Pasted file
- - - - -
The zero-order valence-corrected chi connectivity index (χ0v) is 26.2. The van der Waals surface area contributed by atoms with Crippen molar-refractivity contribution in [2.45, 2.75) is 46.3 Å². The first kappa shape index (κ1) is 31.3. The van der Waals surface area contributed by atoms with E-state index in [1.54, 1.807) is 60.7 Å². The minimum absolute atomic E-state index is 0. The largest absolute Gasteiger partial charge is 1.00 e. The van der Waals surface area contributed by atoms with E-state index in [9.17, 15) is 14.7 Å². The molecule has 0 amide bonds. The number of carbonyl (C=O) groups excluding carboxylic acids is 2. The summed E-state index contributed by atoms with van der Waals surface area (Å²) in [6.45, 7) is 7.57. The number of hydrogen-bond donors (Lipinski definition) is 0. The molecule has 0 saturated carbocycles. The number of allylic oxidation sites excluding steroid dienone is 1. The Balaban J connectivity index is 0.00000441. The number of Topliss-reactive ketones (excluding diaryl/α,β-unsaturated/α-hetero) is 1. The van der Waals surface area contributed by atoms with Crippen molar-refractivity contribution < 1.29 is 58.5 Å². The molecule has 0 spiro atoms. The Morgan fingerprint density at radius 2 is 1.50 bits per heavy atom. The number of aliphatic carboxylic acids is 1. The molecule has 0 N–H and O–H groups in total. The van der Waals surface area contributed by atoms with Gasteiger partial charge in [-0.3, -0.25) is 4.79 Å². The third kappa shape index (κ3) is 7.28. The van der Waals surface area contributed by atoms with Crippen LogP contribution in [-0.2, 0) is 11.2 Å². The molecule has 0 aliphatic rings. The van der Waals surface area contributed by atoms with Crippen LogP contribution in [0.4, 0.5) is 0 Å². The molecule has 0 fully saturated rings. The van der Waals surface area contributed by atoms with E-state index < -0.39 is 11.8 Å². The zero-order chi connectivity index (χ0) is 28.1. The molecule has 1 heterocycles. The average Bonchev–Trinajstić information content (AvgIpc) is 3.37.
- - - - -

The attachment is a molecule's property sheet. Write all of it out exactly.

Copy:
The zero-order valence-corrected chi connectivity index (χ0v) is 26.2. The van der Waals surface area contributed by atoms with Crippen molar-refractivity contribution in [2.45, 2.75) is 46.3 Å². The first kappa shape index (κ1) is 31.3. The van der Waals surface area contributed by atoms with E-state index in [1.54, 1.807) is 60.7 Å². The minimum absolute atomic E-state index is 0. The largest absolute Gasteiger partial charge is 1.00 e. The van der Waals surface area contributed by atoms with E-state index in [9.17, 15) is 14.7 Å². The molecule has 0 amide bonds. The number of carbonyl (C=O) groups excluding carboxylic acids is 2. The summed E-state index contributed by atoms with van der Waals surface area (Å²) in [6.45, 7) is 7.57. The number of hydrogen-bond donors (Lipinski definition) is 0. The molecule has 0 saturated carbocycles. The number of allylic oxidation sites excluding steroid dienone is 1. The Balaban J connectivity index is 0.00000441. The number of Topliss-reactive ketones (excluding diaryl/α,β-unsaturated/α-hetero) is 1. The van der Waals surface area contributed by atoms with Crippen molar-refractivity contribution < 1.29 is 58.5 Å². The molecule has 0 spiro atoms. The Morgan fingerprint density at radius 2 is 1.50 bits per heavy atom. The number of aliphatic carboxylic acids is 1. The molecule has 0 N–H and O–H groups in total. The van der Waals surface area contributed by atoms with Gasteiger partial charge in [-0.3, -0.25) is 4.79 Å². The third kappa shape index (κ3) is 7.28. The van der Waals surface area contributed by atoms with Crippen LogP contribution in [-0.2, 0) is 11.2 Å². The molecule has 0 aliphatic rings. The van der Waals surface area contributed by atoms with Crippen LogP contribution in [0.4, 0.5) is 0 Å². The molecule has 0 fully saturated rings. The van der Waals surface area contributed by atoms with E-state index < -0.39 is 11.8 Å². The zero-order chi connectivity index (χ0) is 28.1. The molecule has 1 heterocycles. The average Bonchev–Trinajstić information content (AvgIpc) is 3.37.